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Title: Probing the membrane-binding and effector function of Phage Shock Protein A and its homologue Vipp1
Author: McDonald, Christopher
ISNI:       0000 0004 5367 5431
Awarding Body: Imperial College London
Current Institution: Imperial College London
Date of Award: 2015
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Stress response systems are prevalent throughout all organisms with several functioning to maintain the cell envelope. One widely distributed system in bacteria is the Phage Shock Protein (Psp) response which is involved in pathogenicity, biofilm and persister cell formation. Induced under conditions proposed to cause membrane (often Inner-Membrane, IM) stress, the Psp response appears to stabilize the IM and so prevent dissipation of the proton motive force. The central component, PspA, is a peripheral IM protein that acts as both the effector and negative regulator of the Psp response. PspA has a counterpart Vipp1, which functions for chloroplast envelope maintenance and thylakoid biogenesis in plants, algae and photosynthetic bacteria. Mechanistic insight into how PspA and Vipp1 undertake their respective effector functions is limited but thought to be through their direct interactions with cellular membranes. Rigorously controlled, in vitro methodologies with lipid vesicles, purified proteins and peptides were established and used in this study, providing the first biochemical and biophysical characterisation of membrane binding by PspA and Vipp1. Direct membrane association of PspA and Vipp1 was shown to occur through their conserved N-terminal amphipathic helices. Both proteins are found to sense stored curvature elastic (SCE) stress and anionic lipids within the membrane. PspA has enhanced sensitivity for SCE stress while Vipp1 partitioning is most sensitive to membranes with a high net-negative charge. Experimental data points to alleviation of SCE stress by Amphiphatic Helix (AH) insertions as an attractive mechanism for membrane maintenance by PspA and Vipp1. Furthermore, by probing PspA's regulatory role we show that its transcription inhibition, though binding to the transcription activator PspF, can be relieved upon bilayer exposure in a SCE stress specific manner. The identification of a physical, stress related membrane signal suggests a unilateral mechanism that promotes both membrane binding of PspA and a stress triggered induction of the Psp response.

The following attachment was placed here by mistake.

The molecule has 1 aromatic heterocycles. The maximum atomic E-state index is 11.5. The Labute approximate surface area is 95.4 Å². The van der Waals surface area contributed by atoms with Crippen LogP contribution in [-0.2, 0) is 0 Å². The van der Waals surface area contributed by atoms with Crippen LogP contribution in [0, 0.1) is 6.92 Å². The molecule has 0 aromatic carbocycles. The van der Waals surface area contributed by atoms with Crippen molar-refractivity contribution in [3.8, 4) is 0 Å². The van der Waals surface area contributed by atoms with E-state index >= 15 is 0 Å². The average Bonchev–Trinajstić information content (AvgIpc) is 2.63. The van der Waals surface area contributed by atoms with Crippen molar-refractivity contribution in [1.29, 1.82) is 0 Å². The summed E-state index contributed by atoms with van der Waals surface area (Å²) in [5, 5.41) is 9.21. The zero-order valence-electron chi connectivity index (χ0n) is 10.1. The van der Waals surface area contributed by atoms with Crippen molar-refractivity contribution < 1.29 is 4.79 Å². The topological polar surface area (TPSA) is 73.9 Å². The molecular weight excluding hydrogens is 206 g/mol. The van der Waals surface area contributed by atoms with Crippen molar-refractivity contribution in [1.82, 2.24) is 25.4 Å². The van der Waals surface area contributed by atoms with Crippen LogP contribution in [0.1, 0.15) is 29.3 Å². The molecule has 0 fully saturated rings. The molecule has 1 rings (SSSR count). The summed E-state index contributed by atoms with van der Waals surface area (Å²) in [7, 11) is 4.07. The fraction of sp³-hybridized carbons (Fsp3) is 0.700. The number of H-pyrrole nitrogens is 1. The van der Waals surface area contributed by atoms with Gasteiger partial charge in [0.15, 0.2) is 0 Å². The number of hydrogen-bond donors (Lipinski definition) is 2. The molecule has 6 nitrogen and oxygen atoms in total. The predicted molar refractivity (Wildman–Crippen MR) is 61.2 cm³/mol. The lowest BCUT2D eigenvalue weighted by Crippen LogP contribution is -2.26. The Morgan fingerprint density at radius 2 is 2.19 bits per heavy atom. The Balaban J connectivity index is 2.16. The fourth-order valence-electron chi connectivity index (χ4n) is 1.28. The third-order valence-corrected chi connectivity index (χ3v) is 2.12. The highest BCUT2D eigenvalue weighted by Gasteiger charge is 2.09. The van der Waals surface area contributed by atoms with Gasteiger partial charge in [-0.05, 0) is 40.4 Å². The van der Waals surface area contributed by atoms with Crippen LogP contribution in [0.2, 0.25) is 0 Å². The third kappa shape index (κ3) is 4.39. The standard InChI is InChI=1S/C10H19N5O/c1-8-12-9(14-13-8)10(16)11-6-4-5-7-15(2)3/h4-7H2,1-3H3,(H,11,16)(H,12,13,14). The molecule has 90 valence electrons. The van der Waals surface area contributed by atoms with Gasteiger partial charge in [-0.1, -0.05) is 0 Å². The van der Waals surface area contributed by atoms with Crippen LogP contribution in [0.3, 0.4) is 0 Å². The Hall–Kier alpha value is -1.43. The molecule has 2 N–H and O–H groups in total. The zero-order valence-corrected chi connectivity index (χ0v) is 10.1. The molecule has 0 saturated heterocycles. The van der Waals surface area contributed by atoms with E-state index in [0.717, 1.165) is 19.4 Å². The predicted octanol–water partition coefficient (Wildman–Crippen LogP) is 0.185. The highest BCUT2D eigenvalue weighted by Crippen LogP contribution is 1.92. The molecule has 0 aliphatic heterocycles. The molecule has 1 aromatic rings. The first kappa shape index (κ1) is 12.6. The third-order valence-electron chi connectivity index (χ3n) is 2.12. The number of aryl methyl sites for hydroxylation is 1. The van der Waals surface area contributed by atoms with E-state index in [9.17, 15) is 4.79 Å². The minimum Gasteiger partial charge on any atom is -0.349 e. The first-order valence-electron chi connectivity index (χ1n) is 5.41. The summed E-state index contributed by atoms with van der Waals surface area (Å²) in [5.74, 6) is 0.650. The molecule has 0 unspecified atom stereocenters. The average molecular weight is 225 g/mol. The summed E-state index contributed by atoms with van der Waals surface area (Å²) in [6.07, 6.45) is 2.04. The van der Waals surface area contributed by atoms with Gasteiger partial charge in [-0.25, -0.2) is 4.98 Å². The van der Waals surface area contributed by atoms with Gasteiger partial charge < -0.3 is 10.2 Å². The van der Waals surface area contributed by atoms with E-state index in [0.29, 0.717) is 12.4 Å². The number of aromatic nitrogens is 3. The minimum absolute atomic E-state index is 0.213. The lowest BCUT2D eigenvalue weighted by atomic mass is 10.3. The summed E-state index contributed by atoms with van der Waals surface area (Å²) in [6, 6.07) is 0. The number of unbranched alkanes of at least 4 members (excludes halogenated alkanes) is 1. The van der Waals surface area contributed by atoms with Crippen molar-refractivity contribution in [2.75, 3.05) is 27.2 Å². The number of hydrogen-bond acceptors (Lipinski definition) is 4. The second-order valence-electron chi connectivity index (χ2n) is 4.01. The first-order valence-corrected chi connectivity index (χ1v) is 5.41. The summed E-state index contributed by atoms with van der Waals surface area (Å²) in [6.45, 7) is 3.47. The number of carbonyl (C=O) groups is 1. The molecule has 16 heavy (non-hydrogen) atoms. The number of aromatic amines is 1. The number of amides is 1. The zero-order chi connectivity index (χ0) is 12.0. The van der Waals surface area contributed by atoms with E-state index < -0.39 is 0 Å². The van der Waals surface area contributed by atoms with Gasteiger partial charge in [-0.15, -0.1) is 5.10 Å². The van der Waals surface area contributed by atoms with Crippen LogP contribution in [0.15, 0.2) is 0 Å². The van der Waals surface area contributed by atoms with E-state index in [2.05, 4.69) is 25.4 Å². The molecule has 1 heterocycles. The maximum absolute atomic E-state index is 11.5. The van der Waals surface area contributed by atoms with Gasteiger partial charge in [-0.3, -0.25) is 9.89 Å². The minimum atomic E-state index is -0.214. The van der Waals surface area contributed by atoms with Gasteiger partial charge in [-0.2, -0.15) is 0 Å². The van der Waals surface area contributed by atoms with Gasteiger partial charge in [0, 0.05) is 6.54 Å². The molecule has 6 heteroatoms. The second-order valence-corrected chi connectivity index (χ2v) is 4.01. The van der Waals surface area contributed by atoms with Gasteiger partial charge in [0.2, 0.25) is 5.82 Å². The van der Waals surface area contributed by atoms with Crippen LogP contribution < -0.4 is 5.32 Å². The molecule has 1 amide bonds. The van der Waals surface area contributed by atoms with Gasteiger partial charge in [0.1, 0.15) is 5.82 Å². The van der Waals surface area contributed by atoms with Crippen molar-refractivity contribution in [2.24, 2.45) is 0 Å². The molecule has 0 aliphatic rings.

Supervisor: Buck, Martin ; Ces, Oscar ; Zhang, Xiaodong Sponsor: Engineering and Physical Sciences Research Council
Qualification Name: Thesis (Ph.D.) Qualification Level: Doctoral